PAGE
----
In this era of smart technologies, there are opportunities for businesses to transcend to new levels. Utilizing the correct technology according to business needs, companies can implement ML- or DL-based AI to develop intelligent infrastructure, potentially revolutionizing the way they compete, grow, and engage with customers.

Harnessing The Power Of AI Technology 

AI has created an impact on several industries, including those based on machine vision inspection systems. Being a pioneer in machine vision systems and with a decade of rich experience, ACGI has tapped into some of the essential in-trend business drivers of the market, which require vision systems to be adaptive, selflearning, and able to make decisions. Also, keeping the future roadmap in mind, ACGI is in the process of developing products based on the Internet of Things (IoT) and process analytical technology (PAT), which will be capable of generating huge amounts of data accumulated over long periods, using interconnected equipment. However, to analyze data at such a colossal scale is humanly impossible, and that is where AI can intervene. ACGI has adopted AI technology, integrating it into existing as well as new products. Using AI, our machines can analyze data to foresee the expected load through a discrete type of DL neural network. This data is then turned into insight, the insight into a result, and the result into an action. This approach is known as  informative based manufacturing” and is widely discussed on platforms such as Industry 4.0.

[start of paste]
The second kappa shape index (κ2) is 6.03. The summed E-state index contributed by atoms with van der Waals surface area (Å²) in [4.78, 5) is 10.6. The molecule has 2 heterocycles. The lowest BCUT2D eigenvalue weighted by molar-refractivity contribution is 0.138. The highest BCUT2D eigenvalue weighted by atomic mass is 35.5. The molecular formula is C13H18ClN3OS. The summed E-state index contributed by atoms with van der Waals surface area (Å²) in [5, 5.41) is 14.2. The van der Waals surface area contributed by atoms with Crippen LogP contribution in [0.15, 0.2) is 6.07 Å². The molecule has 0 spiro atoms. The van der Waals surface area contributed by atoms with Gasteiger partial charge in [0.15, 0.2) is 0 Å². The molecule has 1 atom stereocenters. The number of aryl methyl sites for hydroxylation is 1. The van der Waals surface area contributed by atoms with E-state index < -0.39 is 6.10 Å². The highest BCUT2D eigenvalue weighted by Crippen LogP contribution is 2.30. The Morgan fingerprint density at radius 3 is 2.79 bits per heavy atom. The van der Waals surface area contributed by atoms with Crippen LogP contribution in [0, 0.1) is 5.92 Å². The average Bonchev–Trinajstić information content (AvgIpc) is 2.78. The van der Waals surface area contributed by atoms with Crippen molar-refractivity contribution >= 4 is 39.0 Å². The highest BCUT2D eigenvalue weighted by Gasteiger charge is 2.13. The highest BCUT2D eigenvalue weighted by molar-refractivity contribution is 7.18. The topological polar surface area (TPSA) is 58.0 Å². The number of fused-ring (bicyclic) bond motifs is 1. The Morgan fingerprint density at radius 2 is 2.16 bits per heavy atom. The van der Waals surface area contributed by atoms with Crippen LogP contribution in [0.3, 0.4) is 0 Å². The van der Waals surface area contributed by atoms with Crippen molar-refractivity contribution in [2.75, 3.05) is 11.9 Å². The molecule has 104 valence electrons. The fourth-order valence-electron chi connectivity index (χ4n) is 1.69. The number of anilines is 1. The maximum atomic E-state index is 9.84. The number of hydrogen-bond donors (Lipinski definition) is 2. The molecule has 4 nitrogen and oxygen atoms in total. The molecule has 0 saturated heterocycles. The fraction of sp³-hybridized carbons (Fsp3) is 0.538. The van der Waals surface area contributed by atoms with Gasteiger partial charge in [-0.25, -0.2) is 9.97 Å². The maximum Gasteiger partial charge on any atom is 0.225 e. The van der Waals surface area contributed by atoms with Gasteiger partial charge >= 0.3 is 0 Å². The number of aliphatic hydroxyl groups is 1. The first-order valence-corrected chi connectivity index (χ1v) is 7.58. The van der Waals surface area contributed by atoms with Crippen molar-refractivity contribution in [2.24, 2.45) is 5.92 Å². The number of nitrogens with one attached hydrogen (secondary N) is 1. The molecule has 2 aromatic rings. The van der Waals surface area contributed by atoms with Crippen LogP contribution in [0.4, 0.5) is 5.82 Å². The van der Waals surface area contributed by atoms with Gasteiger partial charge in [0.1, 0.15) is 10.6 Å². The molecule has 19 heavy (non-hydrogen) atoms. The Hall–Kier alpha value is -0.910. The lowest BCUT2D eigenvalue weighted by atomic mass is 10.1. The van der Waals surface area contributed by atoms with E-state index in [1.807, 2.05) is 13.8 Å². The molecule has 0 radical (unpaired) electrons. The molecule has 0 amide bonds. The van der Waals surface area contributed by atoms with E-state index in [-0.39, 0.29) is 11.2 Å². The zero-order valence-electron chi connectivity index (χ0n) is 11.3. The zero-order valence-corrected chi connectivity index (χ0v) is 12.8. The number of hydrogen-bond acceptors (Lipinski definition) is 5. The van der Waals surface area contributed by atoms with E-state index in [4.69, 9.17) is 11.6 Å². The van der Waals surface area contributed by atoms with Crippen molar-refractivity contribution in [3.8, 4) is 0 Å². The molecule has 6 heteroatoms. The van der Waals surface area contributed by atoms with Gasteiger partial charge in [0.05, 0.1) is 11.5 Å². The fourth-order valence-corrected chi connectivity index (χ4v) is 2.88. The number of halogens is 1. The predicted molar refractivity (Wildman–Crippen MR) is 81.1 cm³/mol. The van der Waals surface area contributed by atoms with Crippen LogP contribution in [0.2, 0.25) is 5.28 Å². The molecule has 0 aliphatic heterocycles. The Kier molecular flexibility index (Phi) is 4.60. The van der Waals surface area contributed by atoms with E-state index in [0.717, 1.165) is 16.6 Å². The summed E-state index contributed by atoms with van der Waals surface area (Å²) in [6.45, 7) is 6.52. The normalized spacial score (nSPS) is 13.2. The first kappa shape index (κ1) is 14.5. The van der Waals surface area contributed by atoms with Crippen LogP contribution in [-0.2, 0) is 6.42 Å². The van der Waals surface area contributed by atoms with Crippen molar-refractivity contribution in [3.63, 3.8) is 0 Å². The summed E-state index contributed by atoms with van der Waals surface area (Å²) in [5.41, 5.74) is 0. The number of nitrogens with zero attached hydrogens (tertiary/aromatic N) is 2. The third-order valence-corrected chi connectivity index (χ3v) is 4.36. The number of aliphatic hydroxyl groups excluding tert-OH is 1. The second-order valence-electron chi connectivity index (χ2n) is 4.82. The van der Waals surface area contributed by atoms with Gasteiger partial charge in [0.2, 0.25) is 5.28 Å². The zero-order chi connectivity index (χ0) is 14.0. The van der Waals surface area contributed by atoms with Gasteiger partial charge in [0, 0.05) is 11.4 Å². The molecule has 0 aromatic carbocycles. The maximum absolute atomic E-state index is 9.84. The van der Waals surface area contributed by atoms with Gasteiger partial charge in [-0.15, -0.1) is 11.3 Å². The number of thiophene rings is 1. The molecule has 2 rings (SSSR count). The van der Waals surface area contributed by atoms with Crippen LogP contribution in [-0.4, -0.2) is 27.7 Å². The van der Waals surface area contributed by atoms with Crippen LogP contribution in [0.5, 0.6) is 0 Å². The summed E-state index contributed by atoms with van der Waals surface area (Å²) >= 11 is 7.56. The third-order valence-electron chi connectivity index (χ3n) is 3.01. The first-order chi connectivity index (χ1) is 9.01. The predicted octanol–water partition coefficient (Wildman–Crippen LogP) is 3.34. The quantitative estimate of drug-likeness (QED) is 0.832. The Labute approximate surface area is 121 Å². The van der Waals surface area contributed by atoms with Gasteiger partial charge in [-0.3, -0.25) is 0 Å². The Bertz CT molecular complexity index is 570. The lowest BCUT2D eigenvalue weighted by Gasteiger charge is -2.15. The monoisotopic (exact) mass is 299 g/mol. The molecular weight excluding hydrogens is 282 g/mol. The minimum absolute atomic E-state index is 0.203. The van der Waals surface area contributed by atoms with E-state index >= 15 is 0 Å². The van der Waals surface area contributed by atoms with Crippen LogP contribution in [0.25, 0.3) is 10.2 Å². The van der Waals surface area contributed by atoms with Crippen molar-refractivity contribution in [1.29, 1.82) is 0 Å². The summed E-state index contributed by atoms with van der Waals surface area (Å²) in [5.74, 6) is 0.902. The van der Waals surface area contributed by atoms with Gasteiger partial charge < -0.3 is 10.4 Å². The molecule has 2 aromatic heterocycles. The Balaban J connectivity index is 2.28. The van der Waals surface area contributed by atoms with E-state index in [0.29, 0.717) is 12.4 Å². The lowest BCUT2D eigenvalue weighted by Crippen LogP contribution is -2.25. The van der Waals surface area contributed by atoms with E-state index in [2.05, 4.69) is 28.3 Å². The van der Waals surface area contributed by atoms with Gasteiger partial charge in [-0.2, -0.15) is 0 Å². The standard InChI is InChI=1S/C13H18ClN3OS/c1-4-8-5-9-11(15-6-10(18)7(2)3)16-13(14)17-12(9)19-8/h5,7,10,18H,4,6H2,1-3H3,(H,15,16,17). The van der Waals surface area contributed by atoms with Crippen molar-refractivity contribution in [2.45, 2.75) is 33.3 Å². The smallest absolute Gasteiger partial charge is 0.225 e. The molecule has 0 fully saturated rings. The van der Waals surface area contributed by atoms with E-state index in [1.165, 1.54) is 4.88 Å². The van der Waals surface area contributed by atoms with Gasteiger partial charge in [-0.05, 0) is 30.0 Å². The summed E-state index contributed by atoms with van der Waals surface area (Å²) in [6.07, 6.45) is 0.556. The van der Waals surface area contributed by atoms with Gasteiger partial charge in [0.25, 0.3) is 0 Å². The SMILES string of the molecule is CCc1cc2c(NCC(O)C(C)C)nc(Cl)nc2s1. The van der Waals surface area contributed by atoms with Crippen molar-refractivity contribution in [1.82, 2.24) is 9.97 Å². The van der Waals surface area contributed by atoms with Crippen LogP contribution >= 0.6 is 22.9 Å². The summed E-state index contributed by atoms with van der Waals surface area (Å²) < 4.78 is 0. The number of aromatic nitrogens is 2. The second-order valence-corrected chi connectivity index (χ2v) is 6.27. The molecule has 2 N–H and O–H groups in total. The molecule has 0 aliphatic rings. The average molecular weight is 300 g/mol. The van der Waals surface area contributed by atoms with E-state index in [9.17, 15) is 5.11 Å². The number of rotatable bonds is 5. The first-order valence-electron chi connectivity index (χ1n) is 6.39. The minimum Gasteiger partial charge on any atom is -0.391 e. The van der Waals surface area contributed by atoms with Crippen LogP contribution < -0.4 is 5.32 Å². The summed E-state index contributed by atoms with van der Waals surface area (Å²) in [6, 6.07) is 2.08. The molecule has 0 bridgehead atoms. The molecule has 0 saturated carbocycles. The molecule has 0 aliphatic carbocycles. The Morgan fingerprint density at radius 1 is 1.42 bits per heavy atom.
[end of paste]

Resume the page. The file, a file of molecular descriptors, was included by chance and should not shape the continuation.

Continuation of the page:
Current Challenges In Pharma Vision Inspection

In the pharmaceutical industry, once tablets or capsules are manufactured, they are sent to be packed in a blister using a blister packaging machine. In most cases, the tablets or capsules are manually fed into the hopper of the packaging machine. Hence, there are chances of errors occurring during this process. Below are some of the commonly observed problems that occur during this process:

  • Foreign particles
  • Crushed/broken product
  • Only body/cap in capsule
  • Changes in shape, size, and form
  • Spots or discolorations